writ could be placed in his
hands, he rushed his prisoners
into a drawing room, darted in
behind them and locked the door.
The detective shoved the writ
under the door and the chief
shoved it back with his foot.
The lawyers pounded on the por
tal and pleaded with the chief
to listen to reason. Meanwhile
the passengers thought an st
tempt was being made to rescue
criminals, and shouted for p
lice. Then the train pulled out
of Grand Central Station. the
dispute still going on.
T' PEP PARTY
ATTRACTS BIG
1ANGOFBuyS
Winners of Activity Campaign
Announced and Prizes Are
Distributed.
Beveral hundred boys attended the
"Pep" party at the boys' depart
ment of the Y. M. C. A. last night,
and took part In the various stunts
that made up the program. There
were also musical and literary feat.
ures. as well as games. Winners
of the activity campaign, the book
campaign, and the game tournament
were announced. as follows:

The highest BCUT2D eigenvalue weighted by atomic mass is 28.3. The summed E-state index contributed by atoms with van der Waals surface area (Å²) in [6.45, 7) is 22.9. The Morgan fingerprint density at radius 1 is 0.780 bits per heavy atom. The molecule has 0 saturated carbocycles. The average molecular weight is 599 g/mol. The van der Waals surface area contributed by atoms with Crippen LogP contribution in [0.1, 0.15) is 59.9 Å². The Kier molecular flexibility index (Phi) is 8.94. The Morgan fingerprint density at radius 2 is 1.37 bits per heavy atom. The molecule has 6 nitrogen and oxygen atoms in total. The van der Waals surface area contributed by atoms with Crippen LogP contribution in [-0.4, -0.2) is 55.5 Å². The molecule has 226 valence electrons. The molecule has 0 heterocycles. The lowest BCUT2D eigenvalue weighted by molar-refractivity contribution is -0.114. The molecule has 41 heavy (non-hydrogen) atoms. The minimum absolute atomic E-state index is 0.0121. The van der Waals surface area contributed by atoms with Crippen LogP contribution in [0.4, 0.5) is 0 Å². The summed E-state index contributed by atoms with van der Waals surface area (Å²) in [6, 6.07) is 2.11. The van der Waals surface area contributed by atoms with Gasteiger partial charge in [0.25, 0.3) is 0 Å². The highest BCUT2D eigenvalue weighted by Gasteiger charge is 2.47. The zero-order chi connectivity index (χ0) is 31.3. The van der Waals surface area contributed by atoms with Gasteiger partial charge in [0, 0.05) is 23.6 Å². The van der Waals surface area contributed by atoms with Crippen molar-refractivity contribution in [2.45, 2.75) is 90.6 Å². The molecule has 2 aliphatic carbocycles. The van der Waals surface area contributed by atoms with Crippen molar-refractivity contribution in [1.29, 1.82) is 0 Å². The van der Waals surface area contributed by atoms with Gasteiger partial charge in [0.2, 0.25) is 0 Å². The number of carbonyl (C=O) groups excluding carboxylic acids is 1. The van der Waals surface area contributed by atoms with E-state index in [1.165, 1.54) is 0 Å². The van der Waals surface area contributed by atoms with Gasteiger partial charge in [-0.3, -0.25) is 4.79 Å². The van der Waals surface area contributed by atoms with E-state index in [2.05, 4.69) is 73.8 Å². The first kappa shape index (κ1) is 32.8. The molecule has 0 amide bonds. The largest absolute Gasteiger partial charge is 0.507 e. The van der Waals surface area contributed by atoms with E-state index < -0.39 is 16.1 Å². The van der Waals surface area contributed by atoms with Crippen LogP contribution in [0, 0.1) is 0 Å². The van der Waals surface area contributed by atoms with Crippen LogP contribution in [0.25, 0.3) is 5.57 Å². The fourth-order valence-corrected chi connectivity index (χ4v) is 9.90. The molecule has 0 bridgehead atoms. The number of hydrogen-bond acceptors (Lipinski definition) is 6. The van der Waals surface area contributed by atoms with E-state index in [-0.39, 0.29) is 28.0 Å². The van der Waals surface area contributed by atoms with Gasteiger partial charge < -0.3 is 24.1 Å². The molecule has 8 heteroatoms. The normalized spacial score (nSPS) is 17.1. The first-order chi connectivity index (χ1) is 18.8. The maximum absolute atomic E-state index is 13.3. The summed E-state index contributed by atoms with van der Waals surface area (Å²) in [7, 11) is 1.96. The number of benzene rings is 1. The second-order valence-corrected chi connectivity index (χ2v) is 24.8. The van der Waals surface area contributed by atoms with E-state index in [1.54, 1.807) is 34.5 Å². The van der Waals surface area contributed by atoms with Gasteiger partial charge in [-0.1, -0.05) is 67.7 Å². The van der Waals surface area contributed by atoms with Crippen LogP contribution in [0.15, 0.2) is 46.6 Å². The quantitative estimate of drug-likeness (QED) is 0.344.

Activity campaign-Captains Ralph
West. Edgar M. Ford. and William
L, Litsey in the order named.
Book campaign-Eugene Beebe,
Robert Carmody. Edward Uhler,
Wilson Lansford. Mahlon Glasscock.
Winton Elliott, Chgrles Keene, Carl
Booberg and Harry Walder.
Each of the above received a Y.
M. C. A. card case ,and in addition
the first three were given choice of
a fountain pen, eversharp pencil,
"gym" suit or "gym" shoes.
Game tournament-George Wat
son, junior; Edward Uhler; Pool.
Fred Pyles, junior; Edward Uhler.
senior; Billards, Charles Wilpan. Jun.
ior; M. Marcellino, senior; Ping Pong.
Lawrence Gould, junior; Harry Proc
tor. senior: Checkers, Francis Lynch.
junior; Harold Joynes, senior; Shuf
fle board, Charles Proctor. junior;
Harry Proctor, senior.
Assistant Boys' Director Sam
Brown was In charge of the affair.
JAPAN READY TO BID
PRINCE OF WALES WELCOME
TOKYO. April S-japan's thoughts
today are centered upon prepara